It was scary letting down my rational guard to feel and express. Like learning most things, I stumbled repeatedly. Expressing my feelings was about as challenging as a beginning tennis player trying to beat a pro. I felt things, but had a difficult time finding the words to express them. As I struggled, I realized that the other person became very patient. Just the attempt to be empathetic produced empathy in my listener. Looking back, I have compassion for my girl friends who suffered through my learning curve.
I also learned that women are so hungry for a man to be empathetic, that they will endure almost anything to have a man feel and communicate emotions. As I saw women open up to me, I realized that even being an amateur at empathy, I moved to the head of the class. I had women, who wouldn’t have been attracted to me before, attracted to me. Yes, I used this. I was never insincere, but I over-emphasized my empathy at the cost of standing up as a man… that’s another post.
What takes you out of feeling empathy?
We all grew up in a culture that traditionally rewarded machismo. The less you felt and expressed, the more of a man you were. The last thing you would do was to empathize with someone else’s situation. When you empathize, not only are you expressing your emotions, you are relating to another emotionally.
You might not live in that world, not now. You likely grew up in it, so its impact is still with you, if only unconsciously. In spite of knowing about this, I still find myself holding back, feeling an old concern of being judged for being ‘sensitive’. Often, when I do feel the urge to step back into my old shy pattern where I want to step back from relating to a person, I take a breath and step forward. The act of empathizing with my own experience creates an opening to step forward into connecting with another person.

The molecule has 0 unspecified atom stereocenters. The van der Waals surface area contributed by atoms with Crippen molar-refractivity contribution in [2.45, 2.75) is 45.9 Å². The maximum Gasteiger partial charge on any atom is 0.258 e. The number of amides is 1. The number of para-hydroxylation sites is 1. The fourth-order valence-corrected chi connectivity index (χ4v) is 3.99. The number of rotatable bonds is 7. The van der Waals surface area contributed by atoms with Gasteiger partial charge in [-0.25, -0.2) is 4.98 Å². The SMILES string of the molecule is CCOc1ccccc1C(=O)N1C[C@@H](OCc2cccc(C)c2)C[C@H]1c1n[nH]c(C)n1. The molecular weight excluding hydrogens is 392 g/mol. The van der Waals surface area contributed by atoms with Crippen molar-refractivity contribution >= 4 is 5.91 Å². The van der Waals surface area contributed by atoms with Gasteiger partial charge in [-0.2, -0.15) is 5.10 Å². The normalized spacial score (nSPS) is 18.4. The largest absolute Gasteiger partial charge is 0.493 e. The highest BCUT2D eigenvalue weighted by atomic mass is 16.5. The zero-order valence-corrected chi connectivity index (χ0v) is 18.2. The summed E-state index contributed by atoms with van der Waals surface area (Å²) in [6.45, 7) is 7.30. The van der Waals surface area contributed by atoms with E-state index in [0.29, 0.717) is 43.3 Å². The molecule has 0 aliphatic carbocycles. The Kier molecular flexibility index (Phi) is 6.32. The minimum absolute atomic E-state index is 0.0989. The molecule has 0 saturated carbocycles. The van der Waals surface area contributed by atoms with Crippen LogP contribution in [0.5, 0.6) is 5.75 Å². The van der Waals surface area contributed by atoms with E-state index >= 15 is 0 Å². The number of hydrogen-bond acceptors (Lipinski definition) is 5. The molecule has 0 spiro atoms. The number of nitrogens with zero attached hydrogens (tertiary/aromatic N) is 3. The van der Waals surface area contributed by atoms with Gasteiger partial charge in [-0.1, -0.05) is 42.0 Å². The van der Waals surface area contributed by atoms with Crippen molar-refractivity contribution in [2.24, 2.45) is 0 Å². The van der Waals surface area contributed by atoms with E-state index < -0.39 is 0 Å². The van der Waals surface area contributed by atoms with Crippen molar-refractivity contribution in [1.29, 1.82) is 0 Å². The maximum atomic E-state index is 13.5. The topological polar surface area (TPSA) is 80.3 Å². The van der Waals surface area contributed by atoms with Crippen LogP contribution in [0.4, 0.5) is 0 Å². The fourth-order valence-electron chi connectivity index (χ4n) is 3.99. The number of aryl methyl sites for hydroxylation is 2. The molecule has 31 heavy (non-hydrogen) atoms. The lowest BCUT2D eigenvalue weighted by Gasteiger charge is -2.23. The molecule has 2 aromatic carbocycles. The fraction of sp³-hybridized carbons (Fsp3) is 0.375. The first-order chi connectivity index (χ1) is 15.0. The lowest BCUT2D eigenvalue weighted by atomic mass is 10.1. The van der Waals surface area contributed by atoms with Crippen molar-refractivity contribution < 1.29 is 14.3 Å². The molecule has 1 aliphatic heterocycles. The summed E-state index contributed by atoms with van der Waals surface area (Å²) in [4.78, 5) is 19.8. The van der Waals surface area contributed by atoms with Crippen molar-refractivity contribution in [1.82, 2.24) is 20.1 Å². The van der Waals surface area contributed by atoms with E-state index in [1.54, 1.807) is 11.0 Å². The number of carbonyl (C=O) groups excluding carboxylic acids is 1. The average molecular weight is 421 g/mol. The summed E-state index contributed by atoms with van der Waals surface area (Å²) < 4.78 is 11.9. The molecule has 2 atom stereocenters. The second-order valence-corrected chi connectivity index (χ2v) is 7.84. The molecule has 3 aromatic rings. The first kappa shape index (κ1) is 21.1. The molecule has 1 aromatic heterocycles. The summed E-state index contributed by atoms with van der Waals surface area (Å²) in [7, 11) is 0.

Your survival response
We all have survival hardwired into us. If we feel threatened, that response may kick in. That threat might be emotional. Someone else’s experience can trigger a feeling within us that we feel threatened. For example, you see a man crying, sitting on a bench in a train station. He’s dressed in a suit, holding a cell phone in his lap, looking like he just received bad news. You feel sad. Seeing him reminds you of your loss. You feel an urge to sit down next to him to offer support. Yet, your head is now giving all the reasons why not to sit next to him.
You’re not in danger. Nevertheless, you feel this blast of adrenaline rush through your blood at the thought of sitting next to him. Some part of you feels threatened. It’s your vulnerability. It’s not knowing what to say. It’s the possible judgments of all those also noticing the man. It’s the fear he may ask something of you that would further embarrass you. The more you stand there, the more you back away.
I back away- we all back away from emotional vulnerability and empathy. To step in is to give up control. That is difficult for men. We were trained that emotions and expressed caring gets us in trouble. We are shamed for expressing our care. If we thought about it, we could remember being teased for the times we cried or showed concern. Our physical body may not be in danger, but our ego is.